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PPP Loan Forgiveness Application & Guidance Released

POSTED 05/18/2020

Any business that received a loan under the Paycheck Protection Program has been eagerly awaiting guidance on the loan forgiveness process. On May 15, 2020, the Treasury and Small Business Administration (SBA) issued long-awaited information on PPP loan forgiveness, including the application for forgiveness and relevant instructions. This includes the introduction of a new Alternative Covered Period, various documentation requirements, and much more. To provide clarity, Clayton & McKervey has provided a summary of key points below.

  • New Alternative Covered Period – There is now an Alternative Covered Period which borrowers may leverage when calculating loan forgiveness. Since some companies issue payroll bi-weekly or even more frequently, they are now allowed to calculate eligible payroll costs using the 8-week period that begins on the first day of the first pay period following the loan disbursement date. This means if a borrower received funds on April 6th, but the first day of the pay period following disbursement is April 10th, then the first day of the Alternative Covered Period would be April 10th and the last day would be June 11th.
  • Eligible Payroll Cost Determination – It is known that borrowers are generally eligible for forgiveness for payroll costs paid and incurred during the Covered or Alternate Covered Period. However, the guidance clarified that payroll costs are considered paid on the day paychecks are distributed or an ACH transaction is initiated. Since payroll costs are considered incurred on the day the pay is earned, costs incurred but not paid during the last pay period before the end of the Covered or Alternate Covered Period are also eligible for forgiveness if paid on or before the next regular payroll date. Otherwise, all payroll costs must be paid during the Covered or Alternate Period.
  • Required Payroll Expense Documentation – As part of the Loan Forgiveness Application, borrowers must submit the following payroll documentation:
    • Bank statements or payroll service reports documenting the amount of cash compensation paid to employees.
    • Tax forms for the periods that overlap with the Covered or Alternate Covered Period, including payroll tax filings (IRS Form 941), and state quarterly business and individual employee wage reporting and related unemployment insurance tax forms.
    • Any receipts, canceled checks or account statements showing the amount of employer contributions to health insurance and retirement plans included in the forgiveness amount.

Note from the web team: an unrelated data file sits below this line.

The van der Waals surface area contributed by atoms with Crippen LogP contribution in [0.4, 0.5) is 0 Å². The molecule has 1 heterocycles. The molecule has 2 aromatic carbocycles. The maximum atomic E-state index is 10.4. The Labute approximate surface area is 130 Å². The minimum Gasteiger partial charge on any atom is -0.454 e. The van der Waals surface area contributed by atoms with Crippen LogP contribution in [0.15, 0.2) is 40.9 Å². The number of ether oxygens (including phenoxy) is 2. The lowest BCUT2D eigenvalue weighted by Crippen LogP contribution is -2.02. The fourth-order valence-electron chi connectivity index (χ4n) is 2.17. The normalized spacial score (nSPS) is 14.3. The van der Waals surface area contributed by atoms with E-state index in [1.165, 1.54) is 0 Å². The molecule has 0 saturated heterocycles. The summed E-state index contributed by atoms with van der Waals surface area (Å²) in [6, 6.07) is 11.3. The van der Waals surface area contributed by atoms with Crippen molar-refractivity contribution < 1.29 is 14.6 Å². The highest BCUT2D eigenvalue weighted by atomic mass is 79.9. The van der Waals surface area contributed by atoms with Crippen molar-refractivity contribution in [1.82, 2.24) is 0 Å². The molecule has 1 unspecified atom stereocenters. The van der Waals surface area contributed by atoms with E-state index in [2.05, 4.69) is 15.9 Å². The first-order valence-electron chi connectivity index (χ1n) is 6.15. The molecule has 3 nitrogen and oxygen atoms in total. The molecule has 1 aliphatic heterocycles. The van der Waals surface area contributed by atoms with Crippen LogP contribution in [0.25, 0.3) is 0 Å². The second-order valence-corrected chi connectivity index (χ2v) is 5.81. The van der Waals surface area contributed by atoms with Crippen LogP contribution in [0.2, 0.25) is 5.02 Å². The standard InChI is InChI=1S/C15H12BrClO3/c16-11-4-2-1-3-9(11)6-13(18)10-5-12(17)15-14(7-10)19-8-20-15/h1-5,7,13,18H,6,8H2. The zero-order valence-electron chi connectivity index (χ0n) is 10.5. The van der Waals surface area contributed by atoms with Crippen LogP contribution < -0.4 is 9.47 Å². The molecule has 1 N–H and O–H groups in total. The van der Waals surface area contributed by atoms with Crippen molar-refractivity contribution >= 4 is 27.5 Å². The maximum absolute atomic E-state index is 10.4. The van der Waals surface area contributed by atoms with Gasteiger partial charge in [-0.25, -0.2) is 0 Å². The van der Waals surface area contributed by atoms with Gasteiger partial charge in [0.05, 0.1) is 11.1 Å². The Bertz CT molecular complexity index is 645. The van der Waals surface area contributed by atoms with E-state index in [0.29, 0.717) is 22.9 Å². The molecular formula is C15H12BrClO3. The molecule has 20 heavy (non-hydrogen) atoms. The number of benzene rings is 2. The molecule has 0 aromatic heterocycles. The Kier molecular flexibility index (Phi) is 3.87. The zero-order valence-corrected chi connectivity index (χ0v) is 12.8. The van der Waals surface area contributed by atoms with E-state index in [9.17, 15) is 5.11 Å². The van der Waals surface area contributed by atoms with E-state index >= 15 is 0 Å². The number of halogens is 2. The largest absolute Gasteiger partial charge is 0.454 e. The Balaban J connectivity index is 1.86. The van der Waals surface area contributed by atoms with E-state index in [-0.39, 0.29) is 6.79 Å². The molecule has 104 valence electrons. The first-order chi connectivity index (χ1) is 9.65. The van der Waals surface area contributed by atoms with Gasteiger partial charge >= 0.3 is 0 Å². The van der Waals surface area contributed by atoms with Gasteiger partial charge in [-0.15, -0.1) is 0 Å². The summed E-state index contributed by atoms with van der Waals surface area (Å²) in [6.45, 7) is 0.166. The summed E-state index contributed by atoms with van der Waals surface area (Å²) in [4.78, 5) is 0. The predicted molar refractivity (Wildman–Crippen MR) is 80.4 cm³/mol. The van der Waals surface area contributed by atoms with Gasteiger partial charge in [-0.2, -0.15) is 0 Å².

• Required Nonpayroll Expense Documentation – Similar to payroll, nonpayroll qualifying expenses incurred during the covered period but paid after the Covered period qualify for forgiveness if paid before the next billing cycle for that expense. Borrowers must also submit verification showing the existence of these expenses prior to February 15, 2020, and payments made, including:
    • Business mortgage interest payments, which should include a copy of the lender amortization schedule and canceled checks verifying payment.
    • Business rent or lease payments, which should include a copy of the current lease agreement and receipts/canceled checks verifying payment.
    • Business utility payments, including copies of invoices from February 2020 and evidence of payments made including canceled checks or payment receipts.
  • $100K Salary Cap – The guidance also clarifies the $100K cap by stating the total amount of cash compensation eligible for forgiveness may not exceed an annualized salary of $100,000, as prorated for the Covered or Alternate Covered Period. This means that loan forgiveness for cash compensation is limited to $15,385 per employee.
  • FTE Reduction Safe Harbor – The Safe Harbor program is designed to provide relief to borrowers who were not able to maintain FTEs for reasons beyond their control. This includes any position for which a written offer to rehire an employee through June 30, 2020, was rejected, and those who were fired for cause, voluntarily resigned, or requested and received a reduction in work hours. In these situations, the new guidance makes it clear that such a reduction does not limit the borrower’s loan forgiveness amount.
  • Required FTE Documentation – At the election of the borrower, the following FTE documentation showing the average number of FTE employees on the payroll per month between February 15, 2019, and June 30th, 2019, or January 1, 2020, and February 29, 2020, should be provided. The selected time period must match the period used to complete PPP Schedule A, Line 1. Acceptable documentation includes payroll tax filings, state quarterly business, and individual employer wage reports, and unemployment insurance tax filings. The FTE measurement is 40 hours, with any employee working less than 40 hours rounded to the nearest tenth. An alternate measurement is to measure any employee working less than 40 hours at .5 FTE.

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The recently issued guidance provides important details borrowers need to prepare for loan forgiveness. Although we expect the SBA to issue more updates in the coming weeks, there is plenty of new information to get borrowers started. If you have questions about the information outlined above or need help with loan assistance support, Clayton McKervey can help.  Click here to contact us. We look forward to speaking with you soon.